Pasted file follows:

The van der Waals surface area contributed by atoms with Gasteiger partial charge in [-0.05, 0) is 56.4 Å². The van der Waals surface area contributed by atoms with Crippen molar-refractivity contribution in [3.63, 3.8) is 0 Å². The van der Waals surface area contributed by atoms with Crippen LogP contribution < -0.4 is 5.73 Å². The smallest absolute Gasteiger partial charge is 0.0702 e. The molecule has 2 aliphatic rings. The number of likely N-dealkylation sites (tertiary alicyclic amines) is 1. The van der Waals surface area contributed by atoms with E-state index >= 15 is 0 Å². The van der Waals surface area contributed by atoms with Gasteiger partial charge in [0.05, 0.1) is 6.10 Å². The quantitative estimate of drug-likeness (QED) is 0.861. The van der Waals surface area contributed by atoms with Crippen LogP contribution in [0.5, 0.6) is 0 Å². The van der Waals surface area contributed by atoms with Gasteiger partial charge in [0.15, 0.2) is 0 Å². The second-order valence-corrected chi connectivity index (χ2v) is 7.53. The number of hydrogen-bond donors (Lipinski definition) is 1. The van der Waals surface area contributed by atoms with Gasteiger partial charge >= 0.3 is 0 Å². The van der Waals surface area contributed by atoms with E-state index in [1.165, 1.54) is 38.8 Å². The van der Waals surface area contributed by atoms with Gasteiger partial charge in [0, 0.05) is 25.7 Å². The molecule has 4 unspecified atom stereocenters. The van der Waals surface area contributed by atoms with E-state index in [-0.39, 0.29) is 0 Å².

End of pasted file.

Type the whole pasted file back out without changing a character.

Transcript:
The van der Waals surface area contributed by atoms with Gasteiger partial charge in [-0.05, 0) is 56.4 Å². The van der Waals surface area contributed by atoms with Crippen molar-refractivity contribution in [3.63, 3.8) is 0 Å². The van der Waals surface area contributed by atoms with Crippen LogP contribution < -0.4 is 5.73 Å². The smallest absolute Gasteiger partial charge is 0.0702 e. The molecule has 2 aliphatic rings. The number of likely N-dealkylation sites (tertiary alicyclic amines) is 1. The van der Waals surface area contributed by atoms with E-state index >= 15 is 0 Å². The van der Waals surface area contributed by atoms with Gasteiger partial charge in [0.05, 0.1) is 6.10 Å². The quantitative estimate of drug-likeness (QED) is 0.861. The van der Waals surface area contributed by atoms with Crippen LogP contribution in [0.5, 0.6) is 0 Å². The van der Waals surface area contributed by atoms with Gasteiger partial charge in [0.15, 0.2) is 0 Å². The second-order valence-corrected chi connectivity index (χ2v) is 7.53. The number of hydrogen-bond donors (Lipinski definition) is 1. The van der Waals surface area contributed by atoms with Gasteiger partial charge >= 0.3 is 0 Å². The van der Waals surface area contributed by atoms with E-state index in [1.165, 1.54) is 38.8 Å². The van der Waals surface area contributed by atoms with Gasteiger partial charge in [0, 0.05) is 25.7 Å². The molecule has 4 unspecified atom stereocenters. The van der Waals surface area contributed by atoms with E-state index in [-0.39, 0.29) is 0 Å².